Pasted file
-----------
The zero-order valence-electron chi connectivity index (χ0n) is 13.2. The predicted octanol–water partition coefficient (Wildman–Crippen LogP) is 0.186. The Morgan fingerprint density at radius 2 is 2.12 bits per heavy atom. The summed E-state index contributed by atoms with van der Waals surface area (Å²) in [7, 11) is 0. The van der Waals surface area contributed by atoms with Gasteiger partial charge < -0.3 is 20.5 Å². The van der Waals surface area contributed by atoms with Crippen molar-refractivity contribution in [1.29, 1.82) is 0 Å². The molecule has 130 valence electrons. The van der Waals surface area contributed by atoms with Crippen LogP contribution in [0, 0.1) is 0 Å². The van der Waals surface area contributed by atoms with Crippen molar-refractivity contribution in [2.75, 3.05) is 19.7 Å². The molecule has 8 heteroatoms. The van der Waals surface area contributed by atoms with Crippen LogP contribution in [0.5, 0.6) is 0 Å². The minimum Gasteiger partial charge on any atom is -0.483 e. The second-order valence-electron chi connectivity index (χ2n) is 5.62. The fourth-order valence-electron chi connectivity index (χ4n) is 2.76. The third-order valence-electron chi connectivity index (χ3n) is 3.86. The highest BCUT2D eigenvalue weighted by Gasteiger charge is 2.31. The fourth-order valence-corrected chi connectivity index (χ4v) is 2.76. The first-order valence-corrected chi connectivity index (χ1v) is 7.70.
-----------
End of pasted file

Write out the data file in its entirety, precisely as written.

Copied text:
The zero-order valence-electron chi connectivity index (χ0n) is 13.2. The predicted octanol–water partition coefficient (Wildman–Crippen LogP) is 0.186. The Morgan fingerprint density at radius 2 is 2.12 bits per heavy atom. The summed E-state index contributed by atoms with van der Waals surface area (Å²) in [7, 11) is 0. The van der Waals surface area contributed by atoms with Gasteiger partial charge < -0.3 is 20.5 Å². The van der Waals surface area contributed by atoms with Crippen molar-refractivity contribution in [1.29, 1.82) is 0 Å². The molecule has 130 valence electrons. The van der Waals surface area contributed by atoms with Crippen LogP contribution in [0, 0.1) is 0 Å². The van der Waals surface area contributed by atoms with Crippen molar-refractivity contribution in [2.75, 3.05) is 19.7 Å². The molecule has 8 heteroatoms. The van der Waals surface area contributed by atoms with Crippen LogP contribution in [0.5, 0.6) is 0 Å². The minimum Gasteiger partial charge on any atom is -0.483 e. The second-order valence-electron chi connectivity index (χ2n) is 5.62. The fourth-order valence-electron chi connectivity index (χ4n) is 2.76. The third-order valence-electron chi connectivity index (χ3n) is 3.86. The highest BCUT2D eigenvalue weighted by Gasteiger charge is 2.31. The fourth-order valence-corrected chi connectivity index (χ4v) is 2.76. The first-order valence-corrected chi connectivity index (χ1v) is 7.70.